Taiwan - The Prohibition Against Dual Representatives Under Article 223 Of The Company Act Is Not A Compulsory Requirement.

Legal News & Analysis - Asia Pacific - Taiwan - Regulatory & Compliance

23 October 2020


The Tainan Branch of the Taiwan High Court rendered the 108-Zhong-Shang-48 Decision of April 14, 2020 (hereinafter, the “Decision”), holding that since the legislative objective of Article 223 of the Company Act to prohibit dual representatives is to protect the interest of companies not to safeguard public interest, such requirement is not compulsory. 

According to the facts underlying this Decision, Appellee A used to be the Chairman of Appellant Company B.  Company B entered into a share purchase agreement (hereinafter, the “Agreement at Issue”) with A through Director C, not a party to this lawsuit.  Both parties agreed that Company B would sell the shares (hereinafter, the “Shares at Issue”) of Company D, not a party to this lawsuit, to A for NT$15 per share, which is far below its book value.  Company B asserted that when A executed the Agreement at Issue, he was the Chairman of Company B.  Under Article 14-4, Paragraph 4 of the Securities and Exchange Law, which applies mutatis mutandis to Article 223 of the Company Act, and Article 537 of the Civil Code, when Company B sold the Shares at Issue to A, all of the independent directors of the Audit Committee shall jointly represent Company B, and an ordinary director shall not be authorized by the Board of Directors or the Audit Committee to be the representative.  In addition, since neither Company B’s Audit Committee nor Board of Directors adopted a resolution on essential matters such as the quantity and price of the Shares at Issue to be transferred, no prior promise was constituted.  Company B denied the validity of the Agreement at Issue and asserted that the Agreement at Issue was not effective to Company B.  Since A acquired the Shares at Issue without lawful reasons to the extent that Company B is damaged, A was requested to return the Shares at Issue in accordance with Article 179 of the Civil Code and Company B agreed to return the payment to A.  However, the dividend of the Shares at Issue obtained by A should be set off since it was still unjust enrichment.  The original trial court rendered a decision against Company B.  Company B filed a claim to reverse the original decision and to request A to return the Shares at Issue to the Appellant with respect to the reversed portion.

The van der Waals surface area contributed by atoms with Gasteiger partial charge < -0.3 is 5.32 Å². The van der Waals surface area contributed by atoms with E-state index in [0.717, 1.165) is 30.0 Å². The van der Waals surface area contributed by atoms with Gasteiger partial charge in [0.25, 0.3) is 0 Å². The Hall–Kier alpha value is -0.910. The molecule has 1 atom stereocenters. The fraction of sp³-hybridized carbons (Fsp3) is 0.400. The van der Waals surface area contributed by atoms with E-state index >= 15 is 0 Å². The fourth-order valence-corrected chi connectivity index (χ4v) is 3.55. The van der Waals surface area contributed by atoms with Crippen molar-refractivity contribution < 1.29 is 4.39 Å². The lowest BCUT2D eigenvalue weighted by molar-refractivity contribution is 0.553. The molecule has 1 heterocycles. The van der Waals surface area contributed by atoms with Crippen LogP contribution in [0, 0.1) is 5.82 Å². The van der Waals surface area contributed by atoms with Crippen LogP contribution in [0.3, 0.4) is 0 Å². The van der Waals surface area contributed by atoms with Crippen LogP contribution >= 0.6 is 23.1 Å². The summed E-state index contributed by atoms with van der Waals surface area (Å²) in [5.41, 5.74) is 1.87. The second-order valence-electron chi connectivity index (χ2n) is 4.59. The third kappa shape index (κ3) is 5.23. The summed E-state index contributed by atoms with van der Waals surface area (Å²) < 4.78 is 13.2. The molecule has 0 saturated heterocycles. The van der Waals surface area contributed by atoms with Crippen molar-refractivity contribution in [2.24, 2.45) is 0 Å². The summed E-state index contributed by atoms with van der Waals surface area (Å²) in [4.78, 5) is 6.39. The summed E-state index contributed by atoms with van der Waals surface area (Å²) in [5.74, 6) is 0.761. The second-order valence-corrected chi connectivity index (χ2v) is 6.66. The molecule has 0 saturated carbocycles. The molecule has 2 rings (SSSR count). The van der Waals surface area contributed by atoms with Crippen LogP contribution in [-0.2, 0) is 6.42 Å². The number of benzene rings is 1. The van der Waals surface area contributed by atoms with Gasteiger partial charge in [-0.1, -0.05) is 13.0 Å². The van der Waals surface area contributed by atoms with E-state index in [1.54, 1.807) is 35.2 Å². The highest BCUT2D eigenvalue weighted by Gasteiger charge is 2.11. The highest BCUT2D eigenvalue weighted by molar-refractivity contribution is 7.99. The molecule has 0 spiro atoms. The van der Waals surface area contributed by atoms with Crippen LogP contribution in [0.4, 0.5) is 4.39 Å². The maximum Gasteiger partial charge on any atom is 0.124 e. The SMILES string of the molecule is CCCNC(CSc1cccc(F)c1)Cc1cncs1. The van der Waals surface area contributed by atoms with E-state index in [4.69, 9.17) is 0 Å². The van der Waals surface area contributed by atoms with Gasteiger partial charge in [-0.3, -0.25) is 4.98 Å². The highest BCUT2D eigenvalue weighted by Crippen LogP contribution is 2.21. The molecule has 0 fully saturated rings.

According to the Decision, Article 223 of the Company Act provides that when directors engage in juristic acts such as sales or lending with the company for themselves or for others, the supervisors shall represent the company.  In addition, the legislative objective of Article 223 of the Company Act to prohibit dual representation is to protect the interest of the company, not to safeguard public interest.  Therefore, this is not a compulsory requirement.  If a director violates such requirement in conducting a juristic  act with the company, such juristic act is not ipso facto invalid.  If the company gives a promise in advance or subsequently recognizes the act, it would still be effective to the company.

It was further pointed out in this Decision that Company B’s Audit Committee and Board of Directors discussed the proposal to sell the Shares at Issue and explained that such proposal involved a related party transaction with A being the related party (who was the Chairman at that time) and required to recuse himself pursuant to law during the discussion and voting concerning the sale of the part of Company D’s shares.  It was also decided that if such proposal was adopted by way of resolution, it was planned to authorize Director C to negotiate and sign the amended agreement and other contractual documents and to handle matters relating to this proposal with full authority.  In addition, since the Appellee recused himself and did not participate in the resolution of the proposal and C presided over the deliberation of such proposal, the proposal was carried without objection.  C subsequently entered into the Agreement at Issue with the Appellee on behalf of the Appellant and sold the Shares at Issue to A.  This shows that Company B’s sale of the Shares at Issue to A was approved by all members of Company B’s Audit Committee, resolved by Company B’s Board of Directors and handled by Director C, who was granted with full authority.  Since this conforms to Article 14-5, Paragraph 1, Subparagraph 4 and Paragraph 2 of the Securities and Exchange Act, the procedure is certainly lawful.  In addition, since C had been authorized by the entire Audit Committee with a resolution adopted by the Board of Directors, this was certainly a prior promise of Company B, and it should be sufficient to conclude that the Agreement at Issue is legally effective to Appellant Company B.


For further information, please contact:  


Jhen-Yi Chen, Lee Tsai & Partners

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